I think Chris (Ron Howard) missed an important life lesson from his experiences with his dog Smoke. What Smoke showed Chris, but Chris was too busy pouting to see, was how you shouldn’t trust anybody and that when you are literally a red-headed step-child like Chris was in this movie, your best friend will ditch you as soon as he has the chance.
Take the best damn dog in the whole wide world, Smoke, for example. He’s all about sucking up to Chris when Chris is saving his pussy canine ass from certain death. They’re inseparable and we’ve got a couple of montages in the movie to prove it!
Chris and that crazy mutt would do anything for each other and stand toe to toe against any enemy, fighting the good fight, no matter the odds! At least until Smoke’s real owner shows up!
It’s really a great scene because it makes you laugh so hard at what a tool Chris was! You need to understand that throughout the movie, we’ve grown to hate Chris with a burning intensity usually reserved for dictators, bosses, and in-laws.
All Chris does is talk about how he’s old enough to do this or that all the while behaving like he’s a fricking five year old turd! Scowling, sneering, smarting off to his elders, and humiliating his mom in front of her sister by beating down his city slicker cousin (that actually was the only thing Chris did in this movie that didn’t suck – that cousin was ten times the pansy Chris was and deserved every single second of his thumping – he was wearing a cowboy hat for crud’s sake – and he was from the city!), Chris was damn lucky that his step dad Cal was one of those sensitive 1970s movie step dads and not a real life step dad!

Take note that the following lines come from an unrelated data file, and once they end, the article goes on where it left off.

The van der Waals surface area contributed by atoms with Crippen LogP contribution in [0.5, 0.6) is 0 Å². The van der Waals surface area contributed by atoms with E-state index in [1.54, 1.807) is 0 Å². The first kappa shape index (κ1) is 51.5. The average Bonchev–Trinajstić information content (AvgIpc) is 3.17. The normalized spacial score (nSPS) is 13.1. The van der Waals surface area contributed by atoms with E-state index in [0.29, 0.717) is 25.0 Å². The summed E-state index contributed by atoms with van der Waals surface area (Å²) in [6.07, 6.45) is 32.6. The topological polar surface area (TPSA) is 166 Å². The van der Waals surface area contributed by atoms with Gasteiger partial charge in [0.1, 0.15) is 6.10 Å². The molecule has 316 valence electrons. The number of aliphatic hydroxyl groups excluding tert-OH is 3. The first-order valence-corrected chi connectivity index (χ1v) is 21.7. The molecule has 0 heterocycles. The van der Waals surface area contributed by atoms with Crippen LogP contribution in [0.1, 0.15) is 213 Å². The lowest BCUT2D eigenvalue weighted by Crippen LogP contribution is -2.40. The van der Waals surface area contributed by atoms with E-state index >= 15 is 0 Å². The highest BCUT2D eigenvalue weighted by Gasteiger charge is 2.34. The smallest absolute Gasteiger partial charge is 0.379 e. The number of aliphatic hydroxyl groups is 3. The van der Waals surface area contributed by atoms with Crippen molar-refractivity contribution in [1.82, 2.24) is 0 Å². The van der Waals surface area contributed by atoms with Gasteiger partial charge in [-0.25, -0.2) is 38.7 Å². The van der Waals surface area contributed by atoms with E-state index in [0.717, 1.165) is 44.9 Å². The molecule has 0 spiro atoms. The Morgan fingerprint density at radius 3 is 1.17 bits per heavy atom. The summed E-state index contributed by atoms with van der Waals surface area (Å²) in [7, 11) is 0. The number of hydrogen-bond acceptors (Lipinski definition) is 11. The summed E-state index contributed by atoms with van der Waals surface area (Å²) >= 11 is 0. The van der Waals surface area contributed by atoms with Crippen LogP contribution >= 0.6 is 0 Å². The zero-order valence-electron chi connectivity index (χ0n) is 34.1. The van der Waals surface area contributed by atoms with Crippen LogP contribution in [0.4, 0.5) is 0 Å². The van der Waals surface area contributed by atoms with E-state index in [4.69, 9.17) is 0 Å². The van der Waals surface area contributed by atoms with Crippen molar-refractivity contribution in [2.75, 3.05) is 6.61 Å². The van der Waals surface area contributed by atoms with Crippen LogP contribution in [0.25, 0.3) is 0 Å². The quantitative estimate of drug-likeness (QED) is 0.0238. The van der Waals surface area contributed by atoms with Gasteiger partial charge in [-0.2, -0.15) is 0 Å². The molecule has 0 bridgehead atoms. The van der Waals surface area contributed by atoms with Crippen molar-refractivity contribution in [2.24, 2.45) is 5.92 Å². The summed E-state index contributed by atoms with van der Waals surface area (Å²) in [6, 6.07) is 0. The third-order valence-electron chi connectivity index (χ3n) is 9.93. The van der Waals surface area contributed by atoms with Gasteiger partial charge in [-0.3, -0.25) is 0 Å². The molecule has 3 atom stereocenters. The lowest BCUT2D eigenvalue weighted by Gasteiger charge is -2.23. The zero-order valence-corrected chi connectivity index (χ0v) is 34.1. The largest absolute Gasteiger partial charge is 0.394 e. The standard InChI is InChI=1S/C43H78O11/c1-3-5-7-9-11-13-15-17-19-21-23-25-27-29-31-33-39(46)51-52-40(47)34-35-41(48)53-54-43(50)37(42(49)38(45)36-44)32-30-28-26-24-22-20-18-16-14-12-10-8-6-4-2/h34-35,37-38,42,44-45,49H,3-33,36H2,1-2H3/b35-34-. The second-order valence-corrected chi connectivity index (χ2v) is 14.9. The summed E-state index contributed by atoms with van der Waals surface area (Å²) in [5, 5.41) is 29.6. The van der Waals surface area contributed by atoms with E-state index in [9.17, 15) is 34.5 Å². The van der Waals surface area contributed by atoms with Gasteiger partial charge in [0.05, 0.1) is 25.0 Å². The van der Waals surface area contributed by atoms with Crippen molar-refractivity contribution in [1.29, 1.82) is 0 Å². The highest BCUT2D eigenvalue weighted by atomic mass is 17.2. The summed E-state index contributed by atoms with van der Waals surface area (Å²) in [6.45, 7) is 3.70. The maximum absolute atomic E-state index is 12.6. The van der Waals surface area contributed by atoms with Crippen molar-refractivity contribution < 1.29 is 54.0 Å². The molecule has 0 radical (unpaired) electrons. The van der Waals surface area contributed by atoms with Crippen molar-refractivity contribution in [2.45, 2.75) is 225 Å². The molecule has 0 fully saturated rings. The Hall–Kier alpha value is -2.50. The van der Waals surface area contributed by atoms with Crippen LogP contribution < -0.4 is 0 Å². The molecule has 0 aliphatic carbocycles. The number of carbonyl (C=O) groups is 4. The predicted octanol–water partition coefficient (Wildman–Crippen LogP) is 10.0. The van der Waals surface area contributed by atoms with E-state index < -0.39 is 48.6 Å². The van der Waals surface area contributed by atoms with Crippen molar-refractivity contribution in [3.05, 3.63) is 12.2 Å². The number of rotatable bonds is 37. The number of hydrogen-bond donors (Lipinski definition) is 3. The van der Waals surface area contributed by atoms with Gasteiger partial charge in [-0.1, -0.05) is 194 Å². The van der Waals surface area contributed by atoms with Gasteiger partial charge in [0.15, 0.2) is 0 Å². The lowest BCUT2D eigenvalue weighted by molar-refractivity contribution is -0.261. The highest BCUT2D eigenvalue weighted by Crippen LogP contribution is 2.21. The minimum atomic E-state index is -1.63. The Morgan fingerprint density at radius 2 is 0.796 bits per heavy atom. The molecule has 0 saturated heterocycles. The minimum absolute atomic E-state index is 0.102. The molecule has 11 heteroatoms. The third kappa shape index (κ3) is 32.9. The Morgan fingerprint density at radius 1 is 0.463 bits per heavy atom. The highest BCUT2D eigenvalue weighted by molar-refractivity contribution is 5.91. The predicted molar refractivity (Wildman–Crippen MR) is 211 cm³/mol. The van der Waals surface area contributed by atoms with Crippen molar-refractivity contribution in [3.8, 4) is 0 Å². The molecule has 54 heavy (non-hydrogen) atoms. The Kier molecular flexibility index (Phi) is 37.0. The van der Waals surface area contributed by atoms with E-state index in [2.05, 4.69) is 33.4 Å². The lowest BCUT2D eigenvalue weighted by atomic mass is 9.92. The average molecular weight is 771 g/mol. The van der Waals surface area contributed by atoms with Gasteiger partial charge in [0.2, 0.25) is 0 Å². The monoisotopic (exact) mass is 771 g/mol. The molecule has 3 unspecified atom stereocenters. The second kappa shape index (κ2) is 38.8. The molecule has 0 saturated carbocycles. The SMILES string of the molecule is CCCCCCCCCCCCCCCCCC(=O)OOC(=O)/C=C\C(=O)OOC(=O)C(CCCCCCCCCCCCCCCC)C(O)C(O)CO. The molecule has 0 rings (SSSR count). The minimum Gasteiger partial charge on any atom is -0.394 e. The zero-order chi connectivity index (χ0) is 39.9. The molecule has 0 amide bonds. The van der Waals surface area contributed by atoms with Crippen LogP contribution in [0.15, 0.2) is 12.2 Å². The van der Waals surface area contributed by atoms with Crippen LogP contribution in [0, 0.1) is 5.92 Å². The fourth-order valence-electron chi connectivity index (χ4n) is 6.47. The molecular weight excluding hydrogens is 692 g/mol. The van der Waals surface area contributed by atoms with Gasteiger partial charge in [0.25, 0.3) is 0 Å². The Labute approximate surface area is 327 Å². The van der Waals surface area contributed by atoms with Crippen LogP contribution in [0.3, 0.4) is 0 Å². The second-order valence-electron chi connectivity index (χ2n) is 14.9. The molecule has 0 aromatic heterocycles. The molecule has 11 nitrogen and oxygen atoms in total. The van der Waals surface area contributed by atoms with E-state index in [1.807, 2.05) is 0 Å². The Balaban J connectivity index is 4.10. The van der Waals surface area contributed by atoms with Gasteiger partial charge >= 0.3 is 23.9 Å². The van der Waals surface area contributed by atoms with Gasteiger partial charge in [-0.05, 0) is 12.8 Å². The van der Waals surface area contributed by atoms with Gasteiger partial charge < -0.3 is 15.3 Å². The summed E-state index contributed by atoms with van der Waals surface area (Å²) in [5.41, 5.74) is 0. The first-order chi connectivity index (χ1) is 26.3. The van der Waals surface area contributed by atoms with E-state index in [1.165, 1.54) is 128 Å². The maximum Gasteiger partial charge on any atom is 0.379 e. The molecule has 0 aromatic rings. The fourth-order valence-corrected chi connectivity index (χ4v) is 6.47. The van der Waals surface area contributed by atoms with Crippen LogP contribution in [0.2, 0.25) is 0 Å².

For those of you theoretical folks out there that don’t come from broken and emotionally crippled homes, let me break down the concept of the step dad for you. The step dad is the man who likes to screw your mom. And hates you. Because every time he has to look at your ugly mug, it’s time that he’s not screwing your mom.
See, you’re kind of like credit card debt and your mom’s alcohol problem -, excess baggage of your mother’s that your dad only puts up with because screwing your mom is so good. So, just remember when your ass is tasting the strap or your pimply face is being used as an ashtray, it’s nothing personal. It’s just your step dad’s way of saying “I’d rather be screwing the crap out of your mom right now.”
Movie step dad Cal though is all about trying to work through Chris’ issues of having a new dad hanging around. Cal patiently crushes his dream of getting a car by explaining how Chris is too young to go pick fruit in order to save money for the car.
Then he gently pisses on the grave of Chris’ dream of having a dog of his own because the sheep on their ranch won’t like a dog. I was a bit disappointed that Chris didn’t break out the “you love your precious sheep more than me” bomb, but he was pretty good in dropping a nuke on his mom about replacing husbands. Chris also had some nice variations of the classic “you’re not my real dad!” so it wasn’t like we were totally deprived of what we want out of our step dad movies.